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Thinking Outside the Box: Obama's Energy Security Trust

James Greenberger's picture
Executive Director NAATBatt International

James Greenberger is the Executive Director of NAATBatt International, which he co-founded in 2007.  NAATBatt International is a trade association with more than 130 corporate and institutional...

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obama energy trustIn an address at Argonne National Laboratory, President Obama proposed the creation of an Energy Security Trust.  The Trust would use $2 billion from royalties and lease payments received from oil operations on federal lands over the next ten years to fund research aimed at replacing oil as a transportation fuel.  Technologies mentioned by the President as eligible for funding would include electric vehicles, biofuels, fuel cells and natural gas vehicles.

It was unclear in the President’s proposal whether these royalty payments would come from existing oil leases on federal lands or from new leases, which the government might agree to make available.  The Administration’s past reluctance to expand oil production on federal lands has, of course, been a major Republican complaint.  Although the President offered no deal with respect to expanded drilling–and probably pointedly so–it is hard to ignore the obvious implication.  Significantly, Alaska Senator Lisa Murkowski, the top Republican on the Senate Energy and Natural Resources Committee, has already suggested that she might be able to support the idea.  Perhaps this is a deal that Congress can actually get done?

The Energy Security Trust is a good idea.  It is a good idea, not just because it will fund important energy research, including research in advanced battery technology, but because it is scrappy:  it identifies a novel way to generate revenue for an important public purpose, which revenue might not otherwise exist.  The President specifically credited the Washington advocacy group Securing America’s Future Energy with the idea of the Trust. Finding money for energy technology development from new and creative sources will need to be an important priority in the federal budget-constrained world of the future.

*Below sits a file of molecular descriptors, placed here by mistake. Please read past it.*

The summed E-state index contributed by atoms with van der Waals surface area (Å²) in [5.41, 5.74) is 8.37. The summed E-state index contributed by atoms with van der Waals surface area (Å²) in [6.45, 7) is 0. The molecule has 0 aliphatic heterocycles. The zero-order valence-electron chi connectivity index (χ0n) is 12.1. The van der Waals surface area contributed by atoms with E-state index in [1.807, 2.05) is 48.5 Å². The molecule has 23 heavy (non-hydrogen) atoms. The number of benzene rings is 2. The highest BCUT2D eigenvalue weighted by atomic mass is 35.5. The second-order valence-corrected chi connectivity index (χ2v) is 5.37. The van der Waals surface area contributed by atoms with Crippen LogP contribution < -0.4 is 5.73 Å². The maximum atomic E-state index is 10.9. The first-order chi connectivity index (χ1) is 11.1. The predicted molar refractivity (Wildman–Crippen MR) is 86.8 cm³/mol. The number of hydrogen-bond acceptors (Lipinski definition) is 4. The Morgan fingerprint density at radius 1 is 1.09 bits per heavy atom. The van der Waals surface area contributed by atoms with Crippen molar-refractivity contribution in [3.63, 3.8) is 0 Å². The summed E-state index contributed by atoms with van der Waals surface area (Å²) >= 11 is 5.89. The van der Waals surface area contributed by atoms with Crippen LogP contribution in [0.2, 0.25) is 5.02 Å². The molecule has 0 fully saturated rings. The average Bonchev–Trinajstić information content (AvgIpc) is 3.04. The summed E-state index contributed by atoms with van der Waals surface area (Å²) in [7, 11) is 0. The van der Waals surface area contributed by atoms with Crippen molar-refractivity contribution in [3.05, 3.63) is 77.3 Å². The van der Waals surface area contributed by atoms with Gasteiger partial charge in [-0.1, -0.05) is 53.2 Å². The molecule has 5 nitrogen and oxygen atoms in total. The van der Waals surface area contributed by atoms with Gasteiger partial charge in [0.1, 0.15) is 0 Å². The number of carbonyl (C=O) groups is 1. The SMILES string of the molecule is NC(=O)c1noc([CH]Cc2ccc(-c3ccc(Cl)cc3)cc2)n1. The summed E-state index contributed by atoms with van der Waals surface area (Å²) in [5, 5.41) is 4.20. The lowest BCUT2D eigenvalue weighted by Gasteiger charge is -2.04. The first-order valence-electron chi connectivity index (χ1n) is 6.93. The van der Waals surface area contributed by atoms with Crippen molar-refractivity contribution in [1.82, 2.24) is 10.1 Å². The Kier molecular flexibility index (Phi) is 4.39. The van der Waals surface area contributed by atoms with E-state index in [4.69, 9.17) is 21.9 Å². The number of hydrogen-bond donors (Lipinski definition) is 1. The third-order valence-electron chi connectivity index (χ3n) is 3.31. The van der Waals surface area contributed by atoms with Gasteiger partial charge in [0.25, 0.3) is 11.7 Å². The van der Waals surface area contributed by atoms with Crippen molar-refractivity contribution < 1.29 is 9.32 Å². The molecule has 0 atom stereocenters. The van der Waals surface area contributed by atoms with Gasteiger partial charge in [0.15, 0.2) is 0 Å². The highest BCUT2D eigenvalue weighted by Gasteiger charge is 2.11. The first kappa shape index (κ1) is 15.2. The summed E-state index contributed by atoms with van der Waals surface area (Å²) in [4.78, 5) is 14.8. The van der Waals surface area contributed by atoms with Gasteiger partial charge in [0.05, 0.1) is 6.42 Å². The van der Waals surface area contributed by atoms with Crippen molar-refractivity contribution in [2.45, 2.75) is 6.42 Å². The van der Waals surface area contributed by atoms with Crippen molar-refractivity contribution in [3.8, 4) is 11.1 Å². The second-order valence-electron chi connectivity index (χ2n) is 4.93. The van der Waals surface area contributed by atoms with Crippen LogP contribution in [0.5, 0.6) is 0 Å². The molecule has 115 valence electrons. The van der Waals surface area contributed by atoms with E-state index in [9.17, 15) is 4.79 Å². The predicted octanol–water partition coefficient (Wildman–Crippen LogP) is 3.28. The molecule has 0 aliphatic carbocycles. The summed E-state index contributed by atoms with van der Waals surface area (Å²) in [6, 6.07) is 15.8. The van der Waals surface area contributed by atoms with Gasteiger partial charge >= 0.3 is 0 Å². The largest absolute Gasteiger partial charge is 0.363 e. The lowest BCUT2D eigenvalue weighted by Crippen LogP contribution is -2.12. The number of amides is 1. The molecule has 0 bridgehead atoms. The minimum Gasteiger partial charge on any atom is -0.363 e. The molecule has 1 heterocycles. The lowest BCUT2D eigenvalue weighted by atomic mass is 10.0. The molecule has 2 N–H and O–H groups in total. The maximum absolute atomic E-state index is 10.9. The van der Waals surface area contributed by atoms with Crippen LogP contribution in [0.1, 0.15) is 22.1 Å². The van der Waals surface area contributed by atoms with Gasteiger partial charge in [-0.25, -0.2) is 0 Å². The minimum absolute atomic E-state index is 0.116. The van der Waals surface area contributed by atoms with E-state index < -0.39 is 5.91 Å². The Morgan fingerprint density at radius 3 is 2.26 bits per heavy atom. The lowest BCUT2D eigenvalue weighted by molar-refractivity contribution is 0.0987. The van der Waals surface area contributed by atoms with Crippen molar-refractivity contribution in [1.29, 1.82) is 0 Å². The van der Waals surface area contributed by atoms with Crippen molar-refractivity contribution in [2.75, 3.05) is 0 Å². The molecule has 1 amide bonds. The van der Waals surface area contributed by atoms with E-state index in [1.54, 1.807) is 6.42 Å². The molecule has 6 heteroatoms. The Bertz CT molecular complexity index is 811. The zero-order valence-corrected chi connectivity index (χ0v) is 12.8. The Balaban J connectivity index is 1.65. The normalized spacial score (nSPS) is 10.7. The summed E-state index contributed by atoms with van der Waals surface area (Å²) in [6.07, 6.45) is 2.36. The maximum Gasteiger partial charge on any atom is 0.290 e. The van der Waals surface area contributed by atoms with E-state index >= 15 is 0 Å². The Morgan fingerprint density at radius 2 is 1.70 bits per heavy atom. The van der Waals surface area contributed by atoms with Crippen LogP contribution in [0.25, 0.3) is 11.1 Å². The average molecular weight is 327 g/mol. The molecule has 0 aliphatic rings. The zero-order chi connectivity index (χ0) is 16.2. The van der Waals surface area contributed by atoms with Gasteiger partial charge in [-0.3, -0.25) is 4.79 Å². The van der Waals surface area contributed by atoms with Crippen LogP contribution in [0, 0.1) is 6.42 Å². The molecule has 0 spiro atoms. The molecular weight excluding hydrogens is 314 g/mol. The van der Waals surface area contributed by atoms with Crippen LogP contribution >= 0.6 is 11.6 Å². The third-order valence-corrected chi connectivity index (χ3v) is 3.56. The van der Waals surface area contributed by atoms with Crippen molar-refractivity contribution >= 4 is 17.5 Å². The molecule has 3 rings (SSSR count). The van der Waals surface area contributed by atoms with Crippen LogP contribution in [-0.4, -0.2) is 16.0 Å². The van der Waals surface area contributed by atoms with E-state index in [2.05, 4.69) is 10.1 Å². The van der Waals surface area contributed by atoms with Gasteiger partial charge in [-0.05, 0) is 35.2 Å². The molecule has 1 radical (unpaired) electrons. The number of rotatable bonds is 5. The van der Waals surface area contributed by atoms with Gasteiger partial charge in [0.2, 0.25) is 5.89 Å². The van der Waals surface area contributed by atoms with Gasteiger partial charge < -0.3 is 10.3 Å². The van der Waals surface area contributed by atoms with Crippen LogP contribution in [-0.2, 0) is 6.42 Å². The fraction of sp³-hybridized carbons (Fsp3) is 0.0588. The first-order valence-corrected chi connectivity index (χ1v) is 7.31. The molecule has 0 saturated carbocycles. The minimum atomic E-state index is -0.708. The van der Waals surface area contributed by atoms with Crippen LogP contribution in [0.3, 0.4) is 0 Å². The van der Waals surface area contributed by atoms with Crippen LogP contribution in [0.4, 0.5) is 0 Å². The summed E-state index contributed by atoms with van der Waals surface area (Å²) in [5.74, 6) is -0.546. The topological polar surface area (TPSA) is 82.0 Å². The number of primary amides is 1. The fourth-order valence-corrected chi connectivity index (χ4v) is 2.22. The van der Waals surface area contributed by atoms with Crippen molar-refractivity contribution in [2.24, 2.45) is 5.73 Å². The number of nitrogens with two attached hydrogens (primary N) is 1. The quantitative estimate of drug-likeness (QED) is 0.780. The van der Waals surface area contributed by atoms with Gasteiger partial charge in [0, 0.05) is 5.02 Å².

In a round-about way, the President made a similar point in his address at Argonne.  In his remarks, the President heavily criticized the current federal budget sequester, citing a recent article in The Atlantic magazine co-authored by Eric Isaacs, Argonne’s Laboratory Director.  The article outlines how the sequester will do great, long-term harm to important scientific research. 

While the President confined his point to criticism of the sequester and his antagonists in Congress, the issue is, in fact, a larger one that just the sequester.  The development and deployment of new energy technology in the United States has been chronically underfunded.  As the American Energy Innovation Council recently noted, the U.S. government spent about $5 billion on energy research in 2010 (including one-time stimulus funding) compared to about $30 billion for medical research and $80 billion for defense research.  Moreover, that underfunding promises to become even more severe as Congress moves to address the federal deficit and as growing entitlement obligations increasing squeeze discretionary outlays, such as energy research, for remaining government funds.

We need to start thinking outside the box to find new ways to fund investments in the infrastructure upon which the future prosperity of our country and our world depends.  Energy technology is a key part of that infrastructure.  The Energy Security Trust is a good and creative start.  But we must actively look for new ideas and new opportunities.

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Steven Scannell's picture
Steven Scannell on Mar 18, 2013

The first thing is this:  We absolutely must redefine what the energy problem actually is.  To me the problem is NOT a matter of science and society figuring out how to plug sustainable wind, wave, solar etc into an electric grid. It's no talent thinking, and it's to me our main fault and obstacle: it's the problem of our misapprehension of the vital first step in problem solving.  The energy problem properly framed is this:   "How do we design a system to capture, store, ship, and use the many sustainable energy sources?"  This properly framed question has been for me "job one" in getting out of that toxic thinking box: which binds us all to the chaos of our current time. 

1.  What is the problem(s)?

2.  What is the cause(s) of the problem?  

3.  List the possible solutions to the problem.  

4.  What is the best possible solution(s) to the problem?

When we get the number one question wrong, there isn't much hope for us.

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